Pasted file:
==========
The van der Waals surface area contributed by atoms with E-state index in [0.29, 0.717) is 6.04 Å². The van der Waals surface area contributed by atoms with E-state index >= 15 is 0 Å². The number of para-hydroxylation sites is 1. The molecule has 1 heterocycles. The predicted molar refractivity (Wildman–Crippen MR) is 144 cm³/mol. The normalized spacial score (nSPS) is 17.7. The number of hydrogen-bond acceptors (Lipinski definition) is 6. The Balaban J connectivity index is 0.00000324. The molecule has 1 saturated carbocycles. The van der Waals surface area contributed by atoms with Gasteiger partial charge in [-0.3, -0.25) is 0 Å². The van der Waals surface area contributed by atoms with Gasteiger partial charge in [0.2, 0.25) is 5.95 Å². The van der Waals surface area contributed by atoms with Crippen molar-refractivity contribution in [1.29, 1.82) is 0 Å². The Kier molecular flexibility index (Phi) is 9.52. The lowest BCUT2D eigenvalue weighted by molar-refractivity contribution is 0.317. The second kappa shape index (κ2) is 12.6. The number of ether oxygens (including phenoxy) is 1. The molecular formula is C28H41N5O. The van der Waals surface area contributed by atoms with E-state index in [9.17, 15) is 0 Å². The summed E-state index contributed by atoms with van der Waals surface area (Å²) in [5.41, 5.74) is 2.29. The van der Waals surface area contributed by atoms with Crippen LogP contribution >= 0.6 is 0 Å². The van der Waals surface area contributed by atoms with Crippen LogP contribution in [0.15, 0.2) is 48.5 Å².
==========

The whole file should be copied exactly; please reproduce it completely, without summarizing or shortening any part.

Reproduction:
The van der Waals surface area contributed by atoms with E-state index in [0.29, 0.717) is 6.04 Å². The van der Waals surface area contributed by atoms with E-state index >= 15 is 0 Å². The number of para-hydroxylation sites is 1. The molecule has 1 heterocycles. The predicted molar refractivity (Wildman–Crippen MR) is 144 cm³/mol. The normalized spacial score (nSPS) is 17.7. The number of hydrogen-bond acceptors (Lipinski definition) is 6. The Balaban J connectivity index is 0.00000324. The molecule has 1 saturated carbocycles. The van der Waals surface area contributed by atoms with Gasteiger partial charge in [-0.3, -0.25) is 0 Å². The van der Waals surface area contributed by atoms with Gasteiger partial charge in [0.2, 0.25) is 5.95 Å². The van der Waals surface area contributed by atoms with Crippen molar-refractivity contribution in [1.29, 1.82) is 0 Å². The Kier molecular flexibility index (Phi) is 9.52. The lowest BCUT2D eigenvalue weighted by molar-refractivity contribution is 0.317. The second kappa shape index (κ2) is 12.6. The number of ether oxygens (including phenoxy) is 1. The molecular formula is C28H41N5O. The van der Waals surface area contributed by atoms with E-state index in [9.17, 15) is 0 Å². The summed E-state index contributed by atoms with van der Waals surface area (Å²) in [5.41, 5.74) is 2.29. The van der Waals surface area contributed by atoms with Crippen LogP contribution >= 0.6 is 0 Å². The van der Waals surface area contributed by atoms with Crippen LogP contribution in [0.15, 0.2) is 48.5 Å².